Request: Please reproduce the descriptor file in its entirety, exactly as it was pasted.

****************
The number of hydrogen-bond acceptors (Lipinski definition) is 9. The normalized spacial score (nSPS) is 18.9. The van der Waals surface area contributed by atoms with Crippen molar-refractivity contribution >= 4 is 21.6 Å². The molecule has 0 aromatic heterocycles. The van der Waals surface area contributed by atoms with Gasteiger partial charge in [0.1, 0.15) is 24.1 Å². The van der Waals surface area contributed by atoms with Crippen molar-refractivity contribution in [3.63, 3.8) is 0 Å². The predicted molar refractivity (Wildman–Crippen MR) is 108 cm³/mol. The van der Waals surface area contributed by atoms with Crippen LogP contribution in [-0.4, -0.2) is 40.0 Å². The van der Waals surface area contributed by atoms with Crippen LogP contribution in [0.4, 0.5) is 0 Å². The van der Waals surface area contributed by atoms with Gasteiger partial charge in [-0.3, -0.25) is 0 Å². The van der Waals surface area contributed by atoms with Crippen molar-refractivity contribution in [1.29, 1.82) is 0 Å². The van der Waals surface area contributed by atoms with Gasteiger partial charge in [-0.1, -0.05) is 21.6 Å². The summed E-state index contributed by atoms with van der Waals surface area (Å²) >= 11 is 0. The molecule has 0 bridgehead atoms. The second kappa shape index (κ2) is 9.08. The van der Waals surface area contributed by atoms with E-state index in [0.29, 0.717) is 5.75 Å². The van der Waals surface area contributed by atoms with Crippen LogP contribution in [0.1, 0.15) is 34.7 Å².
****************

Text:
The number of hydrogen-bond acceptors (Lipinski definition) is 9. The normalized spacial score (nSPS) is 18.9. The van der Waals surface area contributed by atoms with Crippen molar-refractivity contribution >= 4 is 21.6 Å². The molecule has 0 aromatic heterocycles. The van der Waals surface area contributed by atoms with Gasteiger partial charge in [0.1, 0.15) is 24.1 Å². The van der Waals surface area contributed by atoms with Crippen molar-refractivity contribution in [3.63, 3.8) is 0 Å². The predicted molar refractivity (Wildman–Crippen MR) is 108 cm³/mol. The van der Waals surface area contributed by atoms with Crippen LogP contribution in [-0.4, -0.2) is 40.0 Å². The van der Waals surface area contributed by atoms with Crippen LogP contribution in [0.4, 0.5) is 0 Å². The van der Waals surface area contributed by atoms with Gasteiger partial charge in [-0.3, -0.25) is 0 Å². The van der Waals surface area contributed by atoms with Crippen molar-refractivity contribution in [1.29, 1.82) is 0 Å². The van der Waals surface area contributed by atoms with Gasteiger partial charge in [-0.1, -0.05) is 21.6 Å². The summed E-state index contributed by atoms with van der Waals surface area (Å²) >= 11 is 0. The molecule has 0 bridgehead atoms. The second kappa shape index (κ2) is 9.08. The van der Waals surface area contributed by atoms with E-state index in [0.29, 0.717) is 5.75 Å². The van der Waals surface area contributed by atoms with Crippen LogP contribution in [0.1, 0.15) is 34.7 Å².